Greece and creditors failed to come to any conclusions during Thursday’s Euro Working Group, the preparatory meeting for the April 7 meeting of the 19 euro zone finance ministers in Malta.
Lenders decided that the institutions’ technical teams need to return to Athens to work on the staff level agreement that would close the bailout program review. However, the date is not specified.
According to an EU official, “institutions will go back to Greece and will try to get an agreement on a policy package by the next Eurogroup.”
According to sources close to the talks, the thorny issues of labor law reforms and pension cuts are still pending.
The International Monetary Fund is not backing down on Greece’s request to implement pension cuts from 2020 onwards, insisting that pension reforms must be implemented in 2019. Furthermore, there are still differences on labor market legislation on issues like mass layoffs, the lockout and collective bargaining.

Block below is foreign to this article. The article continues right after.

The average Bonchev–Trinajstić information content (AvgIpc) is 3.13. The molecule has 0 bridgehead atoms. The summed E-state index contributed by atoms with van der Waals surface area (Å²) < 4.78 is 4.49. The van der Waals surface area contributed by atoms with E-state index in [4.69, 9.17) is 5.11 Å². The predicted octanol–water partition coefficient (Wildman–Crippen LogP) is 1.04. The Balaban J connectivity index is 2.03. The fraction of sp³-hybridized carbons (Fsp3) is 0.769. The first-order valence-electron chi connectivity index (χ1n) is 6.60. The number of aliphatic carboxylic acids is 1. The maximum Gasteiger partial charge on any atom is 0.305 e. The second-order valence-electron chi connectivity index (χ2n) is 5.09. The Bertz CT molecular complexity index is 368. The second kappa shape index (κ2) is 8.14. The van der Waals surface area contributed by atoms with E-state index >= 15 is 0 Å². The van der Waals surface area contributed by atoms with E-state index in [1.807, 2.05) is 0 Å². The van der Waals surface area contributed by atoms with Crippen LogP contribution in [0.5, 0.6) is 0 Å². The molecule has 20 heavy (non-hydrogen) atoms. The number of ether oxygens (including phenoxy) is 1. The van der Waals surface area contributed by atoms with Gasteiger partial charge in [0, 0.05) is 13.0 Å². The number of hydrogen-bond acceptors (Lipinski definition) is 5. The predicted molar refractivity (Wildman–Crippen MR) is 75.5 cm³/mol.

On pensions, the IMF argument was that since the present government’s term expires in 2019, the Greek side cannot guarantee that the next government will implement the changes.
Regarding labor legislation, the Fund said that they are willing to negotiate again after all other issues have closed.
Thursday’s developments go against the optimistic climate created after an earlier Reuters report saying that the two sides had come to an agreement. Greece and the European Commission did not confirm or deny that there was a deal.
Under the circumstances, it seems unlikely that the two sides can come to a staff level agreement before the April 7 meeting of euro zone finance ministers.